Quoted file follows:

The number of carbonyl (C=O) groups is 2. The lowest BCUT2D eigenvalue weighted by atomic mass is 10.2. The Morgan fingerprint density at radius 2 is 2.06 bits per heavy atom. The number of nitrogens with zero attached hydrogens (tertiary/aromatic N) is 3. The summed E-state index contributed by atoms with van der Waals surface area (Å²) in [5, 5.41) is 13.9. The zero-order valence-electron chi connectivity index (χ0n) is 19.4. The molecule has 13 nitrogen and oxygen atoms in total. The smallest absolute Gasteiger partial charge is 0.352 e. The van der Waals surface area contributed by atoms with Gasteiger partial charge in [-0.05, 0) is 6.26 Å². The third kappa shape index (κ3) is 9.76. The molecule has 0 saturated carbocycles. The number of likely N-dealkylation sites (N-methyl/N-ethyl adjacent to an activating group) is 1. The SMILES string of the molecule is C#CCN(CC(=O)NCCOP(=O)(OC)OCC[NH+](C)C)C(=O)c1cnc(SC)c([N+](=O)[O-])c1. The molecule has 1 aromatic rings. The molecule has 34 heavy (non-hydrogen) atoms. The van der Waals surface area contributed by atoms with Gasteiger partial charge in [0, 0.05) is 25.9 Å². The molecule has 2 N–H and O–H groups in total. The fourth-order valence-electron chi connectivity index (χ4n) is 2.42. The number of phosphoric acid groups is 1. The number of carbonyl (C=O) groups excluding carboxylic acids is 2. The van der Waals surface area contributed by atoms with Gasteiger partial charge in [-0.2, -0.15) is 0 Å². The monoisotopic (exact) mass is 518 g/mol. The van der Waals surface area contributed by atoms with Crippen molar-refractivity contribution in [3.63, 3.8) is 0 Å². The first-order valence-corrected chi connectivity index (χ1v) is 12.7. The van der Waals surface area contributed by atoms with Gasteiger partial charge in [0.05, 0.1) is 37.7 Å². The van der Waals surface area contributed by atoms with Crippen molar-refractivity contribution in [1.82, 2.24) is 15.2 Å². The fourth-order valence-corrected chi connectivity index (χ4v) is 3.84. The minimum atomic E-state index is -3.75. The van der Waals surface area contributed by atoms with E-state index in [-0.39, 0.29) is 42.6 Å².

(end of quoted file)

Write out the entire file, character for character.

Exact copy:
The number of carbonyl (C=O) groups is 2. The lowest BCUT2D eigenvalue weighted by atomic mass is 10.2. The Morgan fingerprint density at radius 2 is 2.06 bits per heavy atom. The number of nitrogens with zero attached hydrogens (tertiary/aromatic N) is 3. The summed E-state index contributed by atoms with van der Waals surface area (Å²) in [5, 5.41) is 13.9. The zero-order valence-electron chi connectivity index (χ0n) is 19.4. The molecule has 13 nitrogen and oxygen atoms in total. The smallest absolute Gasteiger partial charge is 0.352 e. The van der Waals surface area contributed by atoms with Gasteiger partial charge in [-0.05, 0) is 6.26 Å². The third kappa shape index (κ3) is 9.76. The molecule has 0 saturated carbocycles. The number of likely N-dealkylation sites (N-methyl/N-ethyl adjacent to an activating group) is 1. The SMILES string of the molecule is C#CCN(CC(=O)NCCOP(=O)(OC)OCC[NH+](C)C)C(=O)c1cnc(SC)c([N+](=O)[O-])c1. The molecule has 1 aromatic rings. The molecule has 34 heavy (non-hydrogen) atoms. The van der Waals surface area contributed by atoms with Gasteiger partial charge in [0, 0.05) is 25.9 Å². The molecule has 2 N–H and O–H groups in total. The fourth-order valence-electron chi connectivity index (χ4n) is 2.42. The number of phosphoric acid groups is 1. The number of carbonyl (C=O) groups excluding carboxylic acids is 2. The van der Waals surface area contributed by atoms with Gasteiger partial charge in [-0.2, -0.15) is 0 Å². The monoisotopic (exact) mass is 518 g/mol. The van der Waals surface area contributed by atoms with Crippen molar-refractivity contribution in [3.63, 3.8) is 0 Å². The first-order valence-corrected chi connectivity index (χ1v) is 12.7. The van der Waals surface area contributed by atoms with Gasteiger partial charge in [0.05, 0.1) is 37.7 Å². The van der Waals surface area contributed by atoms with Crippen molar-refractivity contribution in [1.82, 2.24) is 15.2 Å². The fourth-order valence-corrected chi connectivity index (χ4v) is 3.84. The minimum atomic E-state index is -3.75. The van der Waals surface area contributed by atoms with E-state index in [-0.39, 0.29) is 42.6 Å².